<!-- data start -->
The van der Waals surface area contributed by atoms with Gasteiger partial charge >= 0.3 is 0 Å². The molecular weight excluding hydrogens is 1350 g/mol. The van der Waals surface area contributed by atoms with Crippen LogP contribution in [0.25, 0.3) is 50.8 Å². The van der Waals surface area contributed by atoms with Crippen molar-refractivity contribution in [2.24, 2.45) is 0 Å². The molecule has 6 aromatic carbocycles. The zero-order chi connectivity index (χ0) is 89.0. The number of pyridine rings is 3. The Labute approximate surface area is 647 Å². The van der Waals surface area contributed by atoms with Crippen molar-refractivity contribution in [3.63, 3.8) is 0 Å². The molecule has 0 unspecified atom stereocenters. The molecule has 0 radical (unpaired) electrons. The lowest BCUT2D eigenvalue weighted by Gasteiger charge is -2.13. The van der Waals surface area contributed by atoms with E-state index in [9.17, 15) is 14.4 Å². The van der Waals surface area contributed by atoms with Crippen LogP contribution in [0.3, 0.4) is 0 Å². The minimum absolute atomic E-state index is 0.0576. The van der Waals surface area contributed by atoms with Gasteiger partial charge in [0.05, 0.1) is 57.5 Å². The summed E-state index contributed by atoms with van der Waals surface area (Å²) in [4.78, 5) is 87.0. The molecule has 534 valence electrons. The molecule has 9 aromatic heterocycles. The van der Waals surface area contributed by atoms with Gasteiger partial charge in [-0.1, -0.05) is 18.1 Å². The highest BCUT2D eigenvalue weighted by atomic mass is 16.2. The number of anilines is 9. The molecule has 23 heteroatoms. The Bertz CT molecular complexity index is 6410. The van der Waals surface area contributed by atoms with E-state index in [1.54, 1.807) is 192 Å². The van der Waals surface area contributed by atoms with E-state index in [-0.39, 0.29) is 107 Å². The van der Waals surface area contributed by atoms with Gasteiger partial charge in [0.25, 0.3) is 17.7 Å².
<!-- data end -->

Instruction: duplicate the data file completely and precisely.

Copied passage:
The van der Waals surface area contributed by atoms with Gasteiger partial charge >= 0.3 is 0 Å². The molecular weight excluding hydrogens is 1350 g/mol. The van der Waals surface area contributed by atoms with Crippen LogP contribution in [0.25, 0.3) is 50.8 Å². The van der Waals surface area contributed by atoms with Crippen molar-refractivity contribution in [2.24, 2.45) is 0 Å². The molecule has 6 aromatic carbocycles. The zero-order chi connectivity index (χ0) is 89.0. The number of pyridine rings is 3. The Labute approximate surface area is 647 Å². The van der Waals surface area contributed by atoms with Crippen molar-refractivity contribution in [3.63, 3.8) is 0 Å². The molecule has 0 unspecified atom stereocenters. The molecule has 0 radical (unpaired) electrons. The lowest BCUT2D eigenvalue weighted by Gasteiger charge is -2.13. The van der Waals surface area contributed by atoms with E-state index in [9.17, 15) is 14.4 Å². The van der Waals surface area contributed by atoms with Crippen LogP contribution in [0.3, 0.4) is 0 Å². The minimum absolute atomic E-state index is 0.0576. The van der Waals surface area contributed by atoms with Gasteiger partial charge in [0.05, 0.1) is 57.5 Å². The summed E-state index contributed by atoms with van der Waals surface area (Å²) in [4.78, 5) is 87.0. The molecule has 534 valence electrons. The molecule has 9 aromatic heterocycles. The van der Waals surface area contributed by atoms with Gasteiger partial charge in [-0.1, -0.05) is 18.1 Å². The highest BCUT2D eigenvalue weighted by atomic mass is 16.2. The number of anilines is 9. The molecule has 23 heteroatoms. The Bertz CT molecular complexity index is 6410. The van der Waals surface area contributed by atoms with E-state index in [1.54, 1.807) is 192 Å². The van der Waals surface area contributed by atoms with E-state index in [-0.39, 0.29) is 107 Å². The van der Waals surface area contributed by atoms with Gasteiger partial charge in [0.25, 0.3) is 17.7 Å².